|Portrait of a misanthropic crumudgeon as a misanthropic|
This is a live recording from 1979 Los Angeles show I got from a sadly long-gone blog devoted to archiving all those bootlegs us music fans used to get from Music Stores of Questionable Means. Here in New York, there were a number of record stores in and around Bleeker Street that would have this one cabinet in a corner somewhere with stacks upon stacks of cassette tapes with monochrome construction paper covers of badly photocopied pictures of the star contained within. While I never got this particular concert, I did get a number of Robyn Hitchcock and New Order ‘rarities’ from these stores that I listened to until the emulsion wore off. There was something about having this forbidden fruit, even if the sound levels were, well, lousy, that made them all the more special.
I love this song--I used to sing it a lot at karaoke until my good friend Vinnie Bracco started using it as an ‘icebreaker’ song (i.e. the song that a karaoke DJ uses at the top of each rotation to loosen up the crowd and convince them to participate)--and it fascinates me how the practices of the English Press that Jackson is criticizing in this song have become prescient for the American press. This performance begins with Jackson gleefully reading out random headlines from a British newspaper, and they’re no different from some of the stuff I can see being printed in The Daily News and The New York Post. This was meant as satire when Jackson wrote it, and now it’s reality for me in one of the most literate cities in this country.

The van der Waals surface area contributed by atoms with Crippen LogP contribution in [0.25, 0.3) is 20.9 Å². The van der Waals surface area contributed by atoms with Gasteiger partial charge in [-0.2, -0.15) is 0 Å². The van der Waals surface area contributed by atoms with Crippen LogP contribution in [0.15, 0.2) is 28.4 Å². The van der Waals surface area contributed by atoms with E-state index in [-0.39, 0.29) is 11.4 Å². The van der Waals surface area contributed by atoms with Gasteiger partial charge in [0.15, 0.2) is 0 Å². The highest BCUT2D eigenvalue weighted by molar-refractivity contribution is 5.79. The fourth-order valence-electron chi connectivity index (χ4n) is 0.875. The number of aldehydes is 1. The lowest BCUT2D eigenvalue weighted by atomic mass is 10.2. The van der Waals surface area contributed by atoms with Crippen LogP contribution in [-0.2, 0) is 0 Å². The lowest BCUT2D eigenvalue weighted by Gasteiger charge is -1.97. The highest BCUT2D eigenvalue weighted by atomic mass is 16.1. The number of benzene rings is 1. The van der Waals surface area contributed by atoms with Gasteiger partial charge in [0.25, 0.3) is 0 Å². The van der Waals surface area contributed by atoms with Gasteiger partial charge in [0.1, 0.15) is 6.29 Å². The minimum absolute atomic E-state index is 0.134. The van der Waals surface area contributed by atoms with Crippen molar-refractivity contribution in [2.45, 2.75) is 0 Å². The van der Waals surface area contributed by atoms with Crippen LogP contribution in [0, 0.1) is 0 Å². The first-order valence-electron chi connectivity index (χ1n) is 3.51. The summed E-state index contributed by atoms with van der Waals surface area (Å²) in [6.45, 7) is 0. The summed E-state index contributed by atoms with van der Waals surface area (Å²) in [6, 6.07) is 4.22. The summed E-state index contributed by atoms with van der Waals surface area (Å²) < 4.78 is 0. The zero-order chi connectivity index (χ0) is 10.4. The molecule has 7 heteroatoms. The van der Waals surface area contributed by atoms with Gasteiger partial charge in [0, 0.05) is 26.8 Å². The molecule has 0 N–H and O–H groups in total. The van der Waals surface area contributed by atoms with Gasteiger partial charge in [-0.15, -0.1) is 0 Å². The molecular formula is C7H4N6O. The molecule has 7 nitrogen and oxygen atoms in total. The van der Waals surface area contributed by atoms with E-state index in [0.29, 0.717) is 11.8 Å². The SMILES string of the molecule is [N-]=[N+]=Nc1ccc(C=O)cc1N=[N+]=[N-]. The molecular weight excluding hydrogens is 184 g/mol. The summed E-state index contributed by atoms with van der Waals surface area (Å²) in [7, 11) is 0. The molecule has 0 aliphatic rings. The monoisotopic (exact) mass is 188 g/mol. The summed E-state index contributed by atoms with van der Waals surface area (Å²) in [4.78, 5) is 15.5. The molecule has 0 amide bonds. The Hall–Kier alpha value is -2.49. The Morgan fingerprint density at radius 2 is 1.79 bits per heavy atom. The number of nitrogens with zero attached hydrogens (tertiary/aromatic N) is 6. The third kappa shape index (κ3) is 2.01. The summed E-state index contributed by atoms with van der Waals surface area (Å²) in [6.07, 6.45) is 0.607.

This particular performance is also interesting because it gives us a glimpse of Jackson’s misanthropic nature back when, in that moment in time when punk and new wave were the king of the musical heap, it was not only acceptable but welcome. Listening to the bootleg straight through, you can’t escape that Jackson has a bit of a contempt for his audience. Oh, he appreciates them on some level and is grateful they’ve come out for his show, sure....but there’s a surliness to some of his banter that serves as a hint of some of the greater ugliness to come. Sure, this misanthropy will wax and wane with his musical periods--when I saw him live during the Big World Tour, he was positively charming--but I can’t help thinking this was one of the times he didn’t feel the need to hide the monster inside, and probably took pride in mocking his audience while basking in its praise.
It’s not my favorite song of this period; I still hold the title track for I’m The Man (another song that seems erieely prophetic here in the Age Of The Tentpole), and contend there are moments of ‘Is She Really Going Out With Him?’ that threaten to make it the most perfect pop song ever. But it’s a great number, and a great little captured moment in the career of this man. Now he seems to have once again retreated into his jazz-o-philic tendencies, but hearing this track reminds you of how he once was one of the nastiest, surliest, pop star ever....
Here is a live performance from 1980 of the song--probably from the same tour as the one this recording is taken from.